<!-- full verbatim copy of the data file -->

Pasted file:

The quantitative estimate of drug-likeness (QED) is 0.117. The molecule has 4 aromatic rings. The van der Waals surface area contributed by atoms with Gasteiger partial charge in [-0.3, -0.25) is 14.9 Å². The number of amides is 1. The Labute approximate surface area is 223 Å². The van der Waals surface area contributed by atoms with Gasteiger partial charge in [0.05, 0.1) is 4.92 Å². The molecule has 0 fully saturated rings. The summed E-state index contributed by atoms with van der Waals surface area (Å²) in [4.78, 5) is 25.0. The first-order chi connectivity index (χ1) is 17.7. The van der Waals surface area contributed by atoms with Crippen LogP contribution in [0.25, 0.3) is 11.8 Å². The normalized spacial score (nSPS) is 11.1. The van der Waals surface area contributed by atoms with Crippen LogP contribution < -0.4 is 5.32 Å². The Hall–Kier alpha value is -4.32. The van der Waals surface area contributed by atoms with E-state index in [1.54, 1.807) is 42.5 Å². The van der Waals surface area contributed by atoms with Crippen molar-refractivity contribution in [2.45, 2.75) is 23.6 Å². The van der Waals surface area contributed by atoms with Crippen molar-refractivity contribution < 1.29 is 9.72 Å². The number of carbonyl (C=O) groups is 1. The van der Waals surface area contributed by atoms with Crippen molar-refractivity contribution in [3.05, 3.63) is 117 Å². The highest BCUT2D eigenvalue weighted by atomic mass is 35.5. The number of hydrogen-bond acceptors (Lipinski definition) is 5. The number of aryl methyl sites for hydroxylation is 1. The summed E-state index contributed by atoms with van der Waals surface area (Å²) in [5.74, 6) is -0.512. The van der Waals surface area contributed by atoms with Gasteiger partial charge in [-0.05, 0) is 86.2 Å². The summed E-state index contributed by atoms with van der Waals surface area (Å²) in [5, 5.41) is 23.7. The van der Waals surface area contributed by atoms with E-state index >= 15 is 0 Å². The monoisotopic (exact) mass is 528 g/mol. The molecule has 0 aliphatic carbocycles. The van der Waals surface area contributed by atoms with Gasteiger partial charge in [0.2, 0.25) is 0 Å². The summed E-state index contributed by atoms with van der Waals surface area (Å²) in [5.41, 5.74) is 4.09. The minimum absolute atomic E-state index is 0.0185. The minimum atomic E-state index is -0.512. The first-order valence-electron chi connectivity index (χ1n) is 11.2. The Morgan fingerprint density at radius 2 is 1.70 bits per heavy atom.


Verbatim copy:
The quantitative estimate of drug-likeness (QED) is 0.117. The molecule has 4 aromatic rings. The van der Waals surface area contributed by atoms with Gasteiger partial charge in [-0.3, -0.25) is 14.9 Å². The number of amides is 1. The Labute approximate surface area is 223 Å². The van der Waals surface area contributed by atoms with Gasteiger partial charge in [0.05, 0.1) is 4.92 Å². The molecule has 0 fully saturated rings. The summed E-state index contributed by atoms with van der Waals surface area (Å²) in [4.78, 5) is 25.0. The first-order chi connectivity index (χ1) is 17.7. The van der Waals surface area contributed by atoms with Crippen LogP contribution in [0.25, 0.3) is 11.8 Å². The normalized spacial score (nSPS) is 11.1. The van der Waals surface area contributed by atoms with Crippen LogP contribution < -0.4 is 5.32 Å². The Hall–Kier alpha value is -4.32. The van der Waals surface area contributed by atoms with E-state index in [1.54, 1.807) is 42.5 Å². The van der Waals surface area contributed by atoms with Crippen molar-refractivity contribution in [2.45, 2.75) is 23.6 Å². The van der Waals surface area contributed by atoms with Crippen molar-refractivity contribution < 1.29 is 9.72 Å². The number of carbonyl (C=O) groups is 1. The van der Waals surface area contributed by atoms with Crippen molar-refractivity contribution in [3.05, 3.63) is 117 Å². The highest BCUT2D eigenvalue weighted by atomic mass is 35.5. The number of hydrogen-bond acceptors (Lipinski definition) is 5. The number of aryl methyl sites for hydroxylation is 1. The summed E-state index contributed by atoms with van der Waals surface area (Å²) in [5.74, 6) is -0.512. The van der Waals surface area contributed by atoms with Gasteiger partial charge in [-0.05, 0) is 86.2 Å². The summed E-state index contributed by atoms with van der Waals surface area (Å²) in [5, 5.41) is 23.7. The van der Waals surface area contributed by atoms with E-state index >= 15 is 0 Å². The monoisotopic (exact) mass is 528 g/mol. The molecule has 0 aliphatic carbocycles. The van der Waals surface area contributed by atoms with Gasteiger partial charge in [0.2, 0.25) is 0 Å². The summed E-state index contributed by atoms with van der Waals surface area (Å²) in [5.41, 5.74) is 4.09. The minimum absolute atomic E-state index is 0.0185. The minimum atomic E-state index is -0.512. The first-order valence-electron chi connectivity index (χ1n) is 11.2. The Morgan fingerprint density at radius 2 is 1.70 bits per heavy atom.